Thursday, March 20, 2008

On expectations

So we've now confirmed that the full extent of the Red Green argument about the NDP holding fire against the Cons amounts to a complaint that while the NDP criticizes the Cons in three quarters of its press releases, it missed an opportunity to do so on Heritage Day. Which, from my standpoint, should nicely dispense with the conventional wisdom surrounding this week's by-election results (even if it doesn't stop Libs or Greens from continuing to ignore the evidence).

That said, let's take one last look at what the NDP could (and should) have done better surrounding the by-elections. And in that regard, I'll expand somewhat on my analysis from before the results came in.

The central theme which I didn't pick up at that time was a gap between the NDP and the other parties in giving voters a specific reason to cast a by-election ballot in their favour. Leading up to the by-elections, the Libs were frantic to try to hold onto their seats and build some momentum; the Cons made ample noise about road-testing their ethnic communities strategy; and the Greens spent plenty of time talking about challenging the NDP and turning their polling numbers into votes.

The NDP, on the other hand, didn't do much (from what I saw) to set any public expectations or goals going into the by-elections. In essence, the message aside from a contrast against other parties was "vote NDP for the sake of voting NDP". And in retrospect, despite the best efforts of the NDP's riding volunteers, that likely meant both that solid NDP supporters had little reason to make the effort to vote, and that swing voters had little immediate reason to favour the NDP over the other parties who had set out what they planned to accomplish through the by-elections.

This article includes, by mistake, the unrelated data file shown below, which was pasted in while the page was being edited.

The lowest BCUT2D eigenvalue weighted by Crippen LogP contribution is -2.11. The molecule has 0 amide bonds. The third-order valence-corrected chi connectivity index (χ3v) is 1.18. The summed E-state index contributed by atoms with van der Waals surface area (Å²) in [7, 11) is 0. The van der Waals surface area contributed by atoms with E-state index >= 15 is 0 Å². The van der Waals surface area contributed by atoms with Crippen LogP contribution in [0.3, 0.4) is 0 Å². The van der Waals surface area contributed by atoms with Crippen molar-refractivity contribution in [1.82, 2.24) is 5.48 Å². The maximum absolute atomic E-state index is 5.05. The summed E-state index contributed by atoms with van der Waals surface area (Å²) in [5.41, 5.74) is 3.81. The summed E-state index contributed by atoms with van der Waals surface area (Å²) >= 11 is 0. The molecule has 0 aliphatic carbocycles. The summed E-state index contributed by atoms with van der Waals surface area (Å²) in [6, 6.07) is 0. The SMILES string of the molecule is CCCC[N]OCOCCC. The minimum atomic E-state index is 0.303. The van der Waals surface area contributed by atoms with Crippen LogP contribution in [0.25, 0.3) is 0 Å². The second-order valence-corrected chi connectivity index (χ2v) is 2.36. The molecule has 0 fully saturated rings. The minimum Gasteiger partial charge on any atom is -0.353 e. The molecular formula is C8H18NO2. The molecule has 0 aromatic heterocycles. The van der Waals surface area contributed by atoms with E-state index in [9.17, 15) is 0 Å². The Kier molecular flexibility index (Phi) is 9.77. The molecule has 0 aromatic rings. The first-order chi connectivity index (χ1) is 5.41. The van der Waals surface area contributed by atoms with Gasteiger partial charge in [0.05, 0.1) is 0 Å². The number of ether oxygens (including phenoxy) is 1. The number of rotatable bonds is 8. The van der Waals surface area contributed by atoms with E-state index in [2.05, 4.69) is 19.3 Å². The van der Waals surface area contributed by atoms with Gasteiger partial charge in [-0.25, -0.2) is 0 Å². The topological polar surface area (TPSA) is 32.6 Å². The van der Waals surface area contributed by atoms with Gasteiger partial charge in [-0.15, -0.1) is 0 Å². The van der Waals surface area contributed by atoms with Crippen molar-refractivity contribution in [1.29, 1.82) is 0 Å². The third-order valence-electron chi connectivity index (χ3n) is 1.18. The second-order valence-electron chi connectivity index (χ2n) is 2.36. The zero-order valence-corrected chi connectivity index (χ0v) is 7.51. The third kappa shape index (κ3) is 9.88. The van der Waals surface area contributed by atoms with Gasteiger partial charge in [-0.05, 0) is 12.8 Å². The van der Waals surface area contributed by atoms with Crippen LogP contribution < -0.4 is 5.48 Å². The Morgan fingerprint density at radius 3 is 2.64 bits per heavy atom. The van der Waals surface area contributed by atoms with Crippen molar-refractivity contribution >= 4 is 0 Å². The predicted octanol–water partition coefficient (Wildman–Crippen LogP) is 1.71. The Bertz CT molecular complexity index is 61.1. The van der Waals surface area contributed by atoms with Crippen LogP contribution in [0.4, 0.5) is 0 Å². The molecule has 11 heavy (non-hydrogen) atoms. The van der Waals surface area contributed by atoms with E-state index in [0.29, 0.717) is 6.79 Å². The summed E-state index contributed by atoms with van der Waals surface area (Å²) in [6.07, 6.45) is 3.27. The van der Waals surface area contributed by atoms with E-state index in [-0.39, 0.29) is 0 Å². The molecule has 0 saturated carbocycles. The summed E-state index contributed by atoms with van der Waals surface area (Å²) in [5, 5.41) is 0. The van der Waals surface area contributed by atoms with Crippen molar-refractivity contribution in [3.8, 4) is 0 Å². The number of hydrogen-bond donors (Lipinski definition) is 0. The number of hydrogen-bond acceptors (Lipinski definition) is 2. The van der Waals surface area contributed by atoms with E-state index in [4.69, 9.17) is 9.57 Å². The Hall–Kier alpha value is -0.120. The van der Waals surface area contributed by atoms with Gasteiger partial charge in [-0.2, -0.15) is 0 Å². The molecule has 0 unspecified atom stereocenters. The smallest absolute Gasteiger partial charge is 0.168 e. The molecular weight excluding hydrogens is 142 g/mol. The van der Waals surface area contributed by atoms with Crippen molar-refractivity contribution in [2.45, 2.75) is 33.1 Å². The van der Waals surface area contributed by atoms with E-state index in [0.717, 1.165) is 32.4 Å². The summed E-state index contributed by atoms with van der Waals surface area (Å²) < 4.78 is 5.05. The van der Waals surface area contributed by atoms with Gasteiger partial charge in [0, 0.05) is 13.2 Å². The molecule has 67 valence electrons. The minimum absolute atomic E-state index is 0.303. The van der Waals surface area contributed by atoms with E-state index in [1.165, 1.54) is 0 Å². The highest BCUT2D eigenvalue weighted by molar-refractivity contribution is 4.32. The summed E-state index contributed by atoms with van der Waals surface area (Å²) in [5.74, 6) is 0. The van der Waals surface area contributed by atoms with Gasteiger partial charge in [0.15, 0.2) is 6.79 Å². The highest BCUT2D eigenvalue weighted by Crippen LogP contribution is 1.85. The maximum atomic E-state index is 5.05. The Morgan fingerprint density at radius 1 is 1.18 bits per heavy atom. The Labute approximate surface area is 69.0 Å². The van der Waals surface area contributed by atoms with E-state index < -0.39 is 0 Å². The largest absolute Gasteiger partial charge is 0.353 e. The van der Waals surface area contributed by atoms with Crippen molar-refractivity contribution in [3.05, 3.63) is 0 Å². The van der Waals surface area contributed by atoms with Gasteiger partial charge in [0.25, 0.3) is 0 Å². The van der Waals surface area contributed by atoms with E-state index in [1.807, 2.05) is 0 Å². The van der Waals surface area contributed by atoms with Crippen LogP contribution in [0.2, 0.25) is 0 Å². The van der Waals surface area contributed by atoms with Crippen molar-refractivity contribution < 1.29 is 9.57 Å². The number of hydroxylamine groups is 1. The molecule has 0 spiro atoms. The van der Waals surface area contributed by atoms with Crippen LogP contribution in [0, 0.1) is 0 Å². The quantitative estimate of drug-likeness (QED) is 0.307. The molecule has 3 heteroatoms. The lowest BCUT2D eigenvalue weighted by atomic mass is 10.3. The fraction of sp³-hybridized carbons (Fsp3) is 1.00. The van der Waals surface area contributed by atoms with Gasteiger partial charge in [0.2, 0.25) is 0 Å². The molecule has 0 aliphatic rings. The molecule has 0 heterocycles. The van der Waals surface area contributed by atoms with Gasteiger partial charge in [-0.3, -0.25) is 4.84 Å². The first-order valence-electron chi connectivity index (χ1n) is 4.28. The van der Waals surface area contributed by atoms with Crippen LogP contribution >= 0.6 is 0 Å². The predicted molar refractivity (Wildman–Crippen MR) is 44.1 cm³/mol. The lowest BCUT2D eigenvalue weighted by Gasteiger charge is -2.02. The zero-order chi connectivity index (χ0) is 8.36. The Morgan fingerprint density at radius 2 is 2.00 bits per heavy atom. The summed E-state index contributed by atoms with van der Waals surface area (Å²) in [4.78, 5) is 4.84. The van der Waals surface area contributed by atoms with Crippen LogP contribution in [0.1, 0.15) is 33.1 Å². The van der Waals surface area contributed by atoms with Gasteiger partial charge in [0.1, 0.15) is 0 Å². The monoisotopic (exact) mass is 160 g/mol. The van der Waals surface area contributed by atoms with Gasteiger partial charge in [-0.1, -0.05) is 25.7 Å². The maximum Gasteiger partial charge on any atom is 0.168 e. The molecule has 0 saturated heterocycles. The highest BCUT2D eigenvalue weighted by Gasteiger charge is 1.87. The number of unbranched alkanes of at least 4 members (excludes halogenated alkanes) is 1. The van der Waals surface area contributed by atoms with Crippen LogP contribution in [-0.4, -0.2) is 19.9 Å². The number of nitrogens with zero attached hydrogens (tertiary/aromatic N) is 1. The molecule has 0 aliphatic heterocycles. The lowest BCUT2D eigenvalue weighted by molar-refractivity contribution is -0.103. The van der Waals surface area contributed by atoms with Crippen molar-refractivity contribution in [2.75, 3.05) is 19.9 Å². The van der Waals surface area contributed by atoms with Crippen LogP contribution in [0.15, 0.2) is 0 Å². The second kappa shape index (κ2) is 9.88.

Now, there are some mitigating factors. In each of the ridings in play the NDP finished between 13% and 45% behind the party in front of it in 2006, making it a dubious proposition to set expectations of passing anybody without any star candidates in the mix. And unlike the Greens, the NDP couldn't plausibly claim a triumph in putting up a double-digit percentage of the vote.

But that doesn't mean the NDP couldn't have worked to set goals and meet them. That could have taken the form of seeking to close some of the existing gaps, or trying to send the Libs a message that their non-opposition isn't acceptable, or even of giving valuable experience to a new set of bright young candidates (which might have both provided an end goal and explained some hiccups in the results).

Instead, the NDP failed to set public expectations before the trip to the polls. Which not only figures to have hurt the NDP's results in the by-elections themselves, but had left the party offering a dubious explanation after the fact as to why those results shouldn't be given too much credence. But even the "we weren't really trying" excuse lends itself to the question of why the party wouldn't have set at least some goals.

In sum, the lesson to be taken from the by-elections should be that the NDP can't afford to let such a substantial event pass without making a concerted effort to influence the media narrative. And hopefully the NDP will both learn from that mistake, and keep up its work on a broader narrative that only it can provide an effective counterbalance to the Cons.

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